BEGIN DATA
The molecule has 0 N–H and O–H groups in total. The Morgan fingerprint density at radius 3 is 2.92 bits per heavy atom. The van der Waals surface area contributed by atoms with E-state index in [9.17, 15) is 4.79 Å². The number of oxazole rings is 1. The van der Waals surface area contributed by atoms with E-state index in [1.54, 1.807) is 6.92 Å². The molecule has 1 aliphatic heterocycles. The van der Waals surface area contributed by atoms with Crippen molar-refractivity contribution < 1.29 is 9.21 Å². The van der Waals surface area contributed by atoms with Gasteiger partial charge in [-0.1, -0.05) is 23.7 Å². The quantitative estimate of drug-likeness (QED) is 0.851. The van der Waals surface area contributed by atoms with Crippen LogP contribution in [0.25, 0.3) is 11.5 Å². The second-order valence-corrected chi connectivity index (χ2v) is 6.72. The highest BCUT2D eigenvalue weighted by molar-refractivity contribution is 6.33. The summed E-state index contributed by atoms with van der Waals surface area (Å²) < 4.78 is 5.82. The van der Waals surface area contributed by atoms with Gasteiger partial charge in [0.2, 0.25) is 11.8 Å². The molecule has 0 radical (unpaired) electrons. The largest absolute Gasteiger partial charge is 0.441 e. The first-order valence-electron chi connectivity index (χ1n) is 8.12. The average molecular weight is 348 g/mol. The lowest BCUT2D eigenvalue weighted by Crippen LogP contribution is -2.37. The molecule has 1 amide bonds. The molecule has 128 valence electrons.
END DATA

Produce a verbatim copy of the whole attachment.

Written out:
The molecule has 0 N–H and O–H groups in total. The Morgan fingerprint density at radius 3 is 2.92 bits per heavy atom. The van der Waals surface area contributed by atoms with E-state index in [9.17, 15) is 4.79 Å². The number of oxazole rings is 1. The van der Waals surface area contributed by atoms with E-state index in [1.54, 1.807) is 6.92 Å². The molecule has 1 aliphatic heterocycles. The van der Waals surface area contributed by atoms with Crippen molar-refractivity contribution < 1.29 is 9.21 Å². The van der Waals surface area contributed by atoms with Gasteiger partial charge in [-0.1, -0.05) is 23.7 Å². The quantitative estimate of drug-likeness (QED) is 0.851. The van der Waals surface area contributed by atoms with Crippen LogP contribution in [0.25, 0.3) is 11.5 Å². The second-order valence-corrected chi connectivity index (χ2v) is 6.72. The highest BCUT2D eigenvalue weighted by molar-refractivity contribution is 6.33. The summed E-state index contributed by atoms with van der Waals surface area (Å²) < 4.78 is 5.82. The van der Waals surface area contributed by atoms with Gasteiger partial charge in [0.2, 0.25) is 11.8 Å². The molecule has 0 radical (unpaired) electrons. The largest absolute Gasteiger partial charge is 0.441 e. The first-order valence-electron chi connectivity index (χ1n) is 8.12. The average molecular weight is 348 g/mol. The lowest BCUT2D eigenvalue weighted by Crippen LogP contribution is -2.37. The molecule has 1 amide bonds. The molecule has 128 valence electrons.